This post features insights from Linda Sharkey on the development of a leadership team during and after a merger integration, based on her Ultimate Culture Conference presentation with Carol Montgomery.
If your company is in the process of going through or preparing for a merger or acquisition, then you know firsthand that combining the cultures of two organizations is no easy matter.
Last fall, I had the honor of giving a talk along with Carol Montgomery, Senior VP and Chief Human Resources Officer of York Risk Services Group, at the 1st Annual Ultimate Culture Conference in Chicago. Carol and I presented a case study to show how York, following a major acquisition, was able to blend two very different types of workplace cultures.
How did the company achieve the integration it so desperately needed?
Fortunately, leadership recognized the importance of clarifying York’s mission and aligning its expectations of members and their behavior with its values. As part of the process, I was invited to come in and help facilitate a discussion among top team members.
Linda and Carol share key points of transforming one company’s workplace culture in this clip from the Ultimate Culture Conference. If you have not already done so, sign up and join our Ultimate Culture Community to view the full video.
The real meaning of values
Like many companies, York had its values posted on the wall. You can walk into any company in the U.S. and see a similar list. But we took the values down from the wall and examined them. We spent a lot of time inspecting each one and asking, “What does this mean?” In the process, some values were thrown out and others were added. And then we went further.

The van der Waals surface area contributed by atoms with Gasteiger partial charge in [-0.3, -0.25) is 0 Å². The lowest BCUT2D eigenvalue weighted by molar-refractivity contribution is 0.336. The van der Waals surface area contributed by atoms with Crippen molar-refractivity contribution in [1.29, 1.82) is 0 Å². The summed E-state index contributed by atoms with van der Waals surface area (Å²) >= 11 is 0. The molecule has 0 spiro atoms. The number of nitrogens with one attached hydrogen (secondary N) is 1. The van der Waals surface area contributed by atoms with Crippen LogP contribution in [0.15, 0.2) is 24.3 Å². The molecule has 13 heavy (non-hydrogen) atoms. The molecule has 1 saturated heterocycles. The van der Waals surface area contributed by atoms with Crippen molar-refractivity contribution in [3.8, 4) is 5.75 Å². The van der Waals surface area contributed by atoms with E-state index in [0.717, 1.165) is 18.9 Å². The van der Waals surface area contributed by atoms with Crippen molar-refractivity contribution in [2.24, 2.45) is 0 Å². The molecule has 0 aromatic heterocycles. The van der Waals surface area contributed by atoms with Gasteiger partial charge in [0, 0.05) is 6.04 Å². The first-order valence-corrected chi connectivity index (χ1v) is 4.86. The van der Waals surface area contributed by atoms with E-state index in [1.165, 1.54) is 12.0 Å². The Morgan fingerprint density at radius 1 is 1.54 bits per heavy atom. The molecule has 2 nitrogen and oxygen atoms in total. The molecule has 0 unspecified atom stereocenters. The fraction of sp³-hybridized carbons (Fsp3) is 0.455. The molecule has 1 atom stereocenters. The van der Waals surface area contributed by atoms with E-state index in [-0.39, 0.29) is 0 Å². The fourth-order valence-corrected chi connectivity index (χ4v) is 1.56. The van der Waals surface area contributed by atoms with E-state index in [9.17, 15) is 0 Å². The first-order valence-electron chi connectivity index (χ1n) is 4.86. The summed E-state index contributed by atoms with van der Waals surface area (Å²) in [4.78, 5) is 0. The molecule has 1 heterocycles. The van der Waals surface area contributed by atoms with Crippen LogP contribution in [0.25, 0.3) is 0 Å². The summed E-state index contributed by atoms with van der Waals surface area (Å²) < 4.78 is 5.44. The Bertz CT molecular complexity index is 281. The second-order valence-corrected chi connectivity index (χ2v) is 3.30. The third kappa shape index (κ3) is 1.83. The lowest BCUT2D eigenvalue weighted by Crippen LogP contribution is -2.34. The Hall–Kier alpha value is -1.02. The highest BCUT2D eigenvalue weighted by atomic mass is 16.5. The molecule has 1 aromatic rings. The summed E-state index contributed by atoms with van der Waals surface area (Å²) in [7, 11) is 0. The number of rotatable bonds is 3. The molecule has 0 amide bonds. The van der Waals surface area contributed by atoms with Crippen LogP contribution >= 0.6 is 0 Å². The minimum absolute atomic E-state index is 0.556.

I asked, “Okay, if this represents the culture you’d like, what are you doing to create it? You’ve articulated the values and behaviors that you want. What are you doing every day to show that you’re living those values?” Because if leadership does X, the people will do X. If a leader does Y, people will do Y. Leaders need to be extremely conscious of what they’re doing every single day.
Despite impressive growth, York’s CEO sensed there should be greater collaboration and teamwork across the organization, so we used an assessment tool called Leadership/Impact® (L/I) by Human Synergistics. L/I measures how people view leadership strategies and impact.1 The company’s 11 senior leaders completed L/I. What we found was that many of those leaders had a positive impact on the people they managed. But, as a leadership team, they could work better with each other.
It was a very powerful step that took us on the next part of the journey. Carol, as the Senior HR person in the company, deserves a lot of credit for helping orchestrate that discussion. Many would have shied away from this “elephant in the room.”